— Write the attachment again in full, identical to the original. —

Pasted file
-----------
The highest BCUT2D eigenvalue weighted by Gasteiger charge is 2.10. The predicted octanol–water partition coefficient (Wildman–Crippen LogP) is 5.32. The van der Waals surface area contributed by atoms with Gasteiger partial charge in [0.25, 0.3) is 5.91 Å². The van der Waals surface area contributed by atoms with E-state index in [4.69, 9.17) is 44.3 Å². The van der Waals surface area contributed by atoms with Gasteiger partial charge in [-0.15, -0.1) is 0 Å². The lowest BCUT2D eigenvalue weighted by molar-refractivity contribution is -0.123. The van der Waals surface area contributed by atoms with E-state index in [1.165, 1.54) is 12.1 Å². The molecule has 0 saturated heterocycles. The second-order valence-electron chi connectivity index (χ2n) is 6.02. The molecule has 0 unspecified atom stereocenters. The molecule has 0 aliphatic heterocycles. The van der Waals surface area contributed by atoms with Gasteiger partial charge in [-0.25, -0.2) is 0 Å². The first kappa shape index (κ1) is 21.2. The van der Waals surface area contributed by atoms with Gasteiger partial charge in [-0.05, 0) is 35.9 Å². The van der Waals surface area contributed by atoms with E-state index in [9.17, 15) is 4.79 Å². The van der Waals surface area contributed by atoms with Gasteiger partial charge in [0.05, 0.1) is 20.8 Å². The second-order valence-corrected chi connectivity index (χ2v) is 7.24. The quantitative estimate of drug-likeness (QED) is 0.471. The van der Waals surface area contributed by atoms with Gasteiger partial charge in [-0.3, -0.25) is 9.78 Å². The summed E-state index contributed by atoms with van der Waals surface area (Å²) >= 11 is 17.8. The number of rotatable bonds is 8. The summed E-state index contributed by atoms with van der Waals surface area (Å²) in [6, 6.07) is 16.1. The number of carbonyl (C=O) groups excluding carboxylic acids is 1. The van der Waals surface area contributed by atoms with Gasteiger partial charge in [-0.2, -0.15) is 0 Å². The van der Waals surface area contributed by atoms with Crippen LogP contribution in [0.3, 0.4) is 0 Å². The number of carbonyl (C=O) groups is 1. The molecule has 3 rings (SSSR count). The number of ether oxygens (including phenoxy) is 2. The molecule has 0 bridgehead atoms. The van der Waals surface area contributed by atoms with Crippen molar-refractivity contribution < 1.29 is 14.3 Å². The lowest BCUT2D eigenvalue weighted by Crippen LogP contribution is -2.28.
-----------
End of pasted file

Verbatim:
The highest BCUT2D eigenvalue weighted by Gasteiger charge is 2.10. The predicted octanol–water partition coefficient (Wildman–Crippen LogP) is 5.32. The van der Waals surface area contributed by atoms with Gasteiger partial charge in [0.25, 0.3) is 5.91 Å². The van der Waals surface area contributed by atoms with E-state index in [4.69, 9.17) is 44.3 Å². The van der Waals surface area contributed by atoms with Gasteiger partial charge in [-0.15, -0.1) is 0 Å². The lowest BCUT2D eigenvalue weighted by molar-refractivity contribution is -0.123. The van der Waals surface area contributed by atoms with E-state index in [1.165, 1.54) is 12.1 Å². The molecule has 0 saturated heterocycles. The second-order valence-electron chi connectivity index (χ2n) is 6.02. The molecule has 0 unspecified atom stereocenters. The molecule has 0 aliphatic heterocycles. The van der Waals surface area contributed by atoms with Gasteiger partial charge in [-0.25, -0.2) is 0 Å². The first kappa shape index (κ1) is 21.2. The van der Waals surface area contributed by atoms with Gasteiger partial charge in [-0.05, 0) is 35.9 Å². The van der Waals surface area contributed by atoms with E-state index in [9.17, 15) is 4.79 Å². The van der Waals surface area contributed by atoms with Gasteiger partial charge in [0.05, 0.1) is 20.8 Å². The second-order valence-corrected chi connectivity index (χ2v) is 7.24. The quantitative estimate of drug-likeness (QED) is 0.471. The van der Waals surface area contributed by atoms with Gasteiger partial charge in [-0.3, -0.25) is 9.78 Å². The summed E-state index contributed by atoms with van der Waals surface area (Å²) >= 11 is 17.8. The number of rotatable bonds is 8. The summed E-state index contributed by atoms with van der Waals surface area (Å²) in [6, 6.07) is 16.1. The number of carbonyl (C=O) groups excluding carboxylic acids is 1. The van der Waals surface area contributed by atoms with Gasteiger partial charge in [-0.2, -0.15) is 0 Å². The van der Waals surface area contributed by atoms with Crippen LogP contribution in [0.3, 0.4) is 0 Å². The number of carbonyl (C=O) groups is 1. The molecule has 3 rings (SSSR count). The number of ether oxygens (including phenoxy) is 2. The molecule has 0 bridgehead atoms. The van der Waals surface area contributed by atoms with Crippen molar-refractivity contribution < 1.29 is 14.3 Å². The lowest BCUT2D eigenvalue weighted by Crippen LogP contribution is -2.28.